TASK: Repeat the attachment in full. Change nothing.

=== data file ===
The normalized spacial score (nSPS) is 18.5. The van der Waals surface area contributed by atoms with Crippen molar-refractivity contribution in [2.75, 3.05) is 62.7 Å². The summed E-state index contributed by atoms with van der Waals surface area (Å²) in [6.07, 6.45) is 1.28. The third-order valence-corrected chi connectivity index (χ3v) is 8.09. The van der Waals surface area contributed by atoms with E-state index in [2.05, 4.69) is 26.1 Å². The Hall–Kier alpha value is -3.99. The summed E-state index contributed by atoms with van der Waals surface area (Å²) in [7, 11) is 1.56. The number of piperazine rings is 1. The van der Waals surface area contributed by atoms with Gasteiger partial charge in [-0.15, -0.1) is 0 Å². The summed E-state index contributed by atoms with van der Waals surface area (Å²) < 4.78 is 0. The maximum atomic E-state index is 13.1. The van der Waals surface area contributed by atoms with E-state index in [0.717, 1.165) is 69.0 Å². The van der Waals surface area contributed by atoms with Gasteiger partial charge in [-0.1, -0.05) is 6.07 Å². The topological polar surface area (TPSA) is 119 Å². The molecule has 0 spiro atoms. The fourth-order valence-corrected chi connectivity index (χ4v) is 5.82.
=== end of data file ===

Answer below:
The normalized spacial score (nSPS) is 18.5. The van der Waals surface area contributed by atoms with Crippen molar-refractivity contribution in [2.75, 3.05) is 62.7 Å². The summed E-state index contributed by atoms with van der Waals surface area (Å²) in [6.07, 6.45) is 1.28. The third-order valence-corrected chi connectivity index (χ3v) is 8.09. The van der Waals surface area contributed by atoms with E-state index in [2.05, 4.69) is 26.1 Å². The Hall–Kier alpha value is -3.99. The summed E-state index contributed by atoms with van der Waals surface area (Å²) in [7, 11) is 1.56. The number of piperazine rings is 1. The van der Waals surface area contributed by atoms with Gasteiger partial charge in [-0.15, -0.1) is 0 Å². The summed E-state index contributed by atoms with van der Waals surface area (Å²) < 4.78 is 0. The maximum atomic E-state index is 13.1. The van der Waals surface area contributed by atoms with E-state index in [0.717, 1.165) is 69.0 Å². The van der Waals surface area contributed by atoms with Gasteiger partial charge in [-0.1, -0.05) is 6.07 Å². The topological polar surface area (TPSA) is 119 Å². The molecule has 0 spiro atoms. The fourth-order valence-corrected chi connectivity index (χ4v) is 5.82.